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When the Bank of Canada decides to sell its gold coins in order to balance the books … or pay the public debt

According to the Globe and Mail, The Bank of Canada would have decided to melt down more than 200.000 gold coins from the years 1912 to 1914. Some collectors have been curious to find out what had happened to the $5 and $10 gold coins that Ottawa had pulled out of circulation. Finally, the Bank of Canada informed that they would be offering 30.000 of the bank’s 246.000 coins for sale to collectors.

This sale is just one of the recent moves of the federal government which has decided to unload public assets as it moves to balance the books by 2015, so they say ….

Just like many other foreign governments, they have decided to sell public assets at low prices so to pay off their debts. We are talking about public assets such as foreign embassies, port lands, gold or silver coins, paintings and so on … For example, the $10 dollar coins were sold for either $1,000 or $1,750 each, depending on their quality and premium. This sale created a kind of gold rush among the collectors.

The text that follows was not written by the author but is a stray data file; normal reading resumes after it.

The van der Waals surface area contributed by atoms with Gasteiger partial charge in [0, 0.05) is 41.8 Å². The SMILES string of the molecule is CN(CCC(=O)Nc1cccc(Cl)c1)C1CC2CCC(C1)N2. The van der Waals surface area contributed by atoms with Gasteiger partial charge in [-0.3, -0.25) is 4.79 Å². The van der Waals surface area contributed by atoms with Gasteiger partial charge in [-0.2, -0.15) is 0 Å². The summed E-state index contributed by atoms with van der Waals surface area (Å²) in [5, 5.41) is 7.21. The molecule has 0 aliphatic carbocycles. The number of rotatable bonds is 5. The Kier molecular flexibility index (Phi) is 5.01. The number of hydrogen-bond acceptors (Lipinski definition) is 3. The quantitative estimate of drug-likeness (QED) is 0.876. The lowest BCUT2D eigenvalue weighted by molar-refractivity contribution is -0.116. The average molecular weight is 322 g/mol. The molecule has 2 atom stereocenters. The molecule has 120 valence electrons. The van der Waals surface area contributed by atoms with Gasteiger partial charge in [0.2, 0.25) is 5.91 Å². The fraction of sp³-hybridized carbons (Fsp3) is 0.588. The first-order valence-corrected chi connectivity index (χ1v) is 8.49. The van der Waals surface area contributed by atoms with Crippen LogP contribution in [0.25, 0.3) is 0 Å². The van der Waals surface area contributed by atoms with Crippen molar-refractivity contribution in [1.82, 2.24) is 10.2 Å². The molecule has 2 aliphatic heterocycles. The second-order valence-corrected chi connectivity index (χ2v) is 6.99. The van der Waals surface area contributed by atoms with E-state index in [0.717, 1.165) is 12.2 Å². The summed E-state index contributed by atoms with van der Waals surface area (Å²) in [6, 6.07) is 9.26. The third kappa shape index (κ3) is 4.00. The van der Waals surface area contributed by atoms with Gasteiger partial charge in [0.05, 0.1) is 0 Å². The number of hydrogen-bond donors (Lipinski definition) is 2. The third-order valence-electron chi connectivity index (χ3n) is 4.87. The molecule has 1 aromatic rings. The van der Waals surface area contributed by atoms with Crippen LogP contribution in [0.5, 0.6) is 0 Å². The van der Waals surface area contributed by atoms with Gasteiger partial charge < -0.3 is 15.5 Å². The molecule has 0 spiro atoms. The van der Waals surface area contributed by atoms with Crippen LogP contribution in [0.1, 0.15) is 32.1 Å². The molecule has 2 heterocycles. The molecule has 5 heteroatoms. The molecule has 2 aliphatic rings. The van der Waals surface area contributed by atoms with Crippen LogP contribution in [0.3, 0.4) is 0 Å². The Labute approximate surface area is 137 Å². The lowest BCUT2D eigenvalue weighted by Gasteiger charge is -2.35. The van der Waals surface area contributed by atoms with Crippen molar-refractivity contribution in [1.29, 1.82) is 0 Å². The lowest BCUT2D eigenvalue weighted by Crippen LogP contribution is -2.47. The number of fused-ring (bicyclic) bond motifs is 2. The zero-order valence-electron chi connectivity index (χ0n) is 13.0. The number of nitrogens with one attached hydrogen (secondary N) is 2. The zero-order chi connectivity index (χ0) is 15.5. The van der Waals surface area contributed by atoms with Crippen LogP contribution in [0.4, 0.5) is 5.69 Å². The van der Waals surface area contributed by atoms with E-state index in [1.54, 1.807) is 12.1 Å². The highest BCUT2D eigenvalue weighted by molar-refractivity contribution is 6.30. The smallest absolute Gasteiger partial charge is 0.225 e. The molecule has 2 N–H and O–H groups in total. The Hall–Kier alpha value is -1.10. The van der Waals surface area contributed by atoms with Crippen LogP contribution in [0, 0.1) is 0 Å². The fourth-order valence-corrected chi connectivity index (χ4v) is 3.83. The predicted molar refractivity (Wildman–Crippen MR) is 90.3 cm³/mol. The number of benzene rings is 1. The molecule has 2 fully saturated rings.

Some buyers are very proud to hold gold coins that had been sitting at the Bank of Canada in Ottawa for several decades and were officially recorded as part of Canada’s gold holdings in the Exchange Fund Account of foreign currency.

On the other side, some collectors are quite unhappy about this public sale since it drove down the value of their collections.

So far the federal government has not published the official figure of the coins sold although the sale is closed at the present time. Needless to say that the Canadian government can expect to make some profit from the coin sales. The Canadian government will consider other options for the remaining gold coins either melting them down or plan any resale …

Let’s not forget the main explanation provided in a private agreement between the Department of Finance, the Royal Canadian Mint and the Bank of Canada  which objective was to improve the liquidity of the government’s assets, provide a piece of Canadian history to coin collectors and to “extract value from coin sales for the government and taxpayers.


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"For a mountaineer, the important things are the effort, the posture and the muscles. The rope that holds him serves no purpose when everything works but it gives him a sense of security. In the same way, all gold does is ensure confidence; it's a safe haven."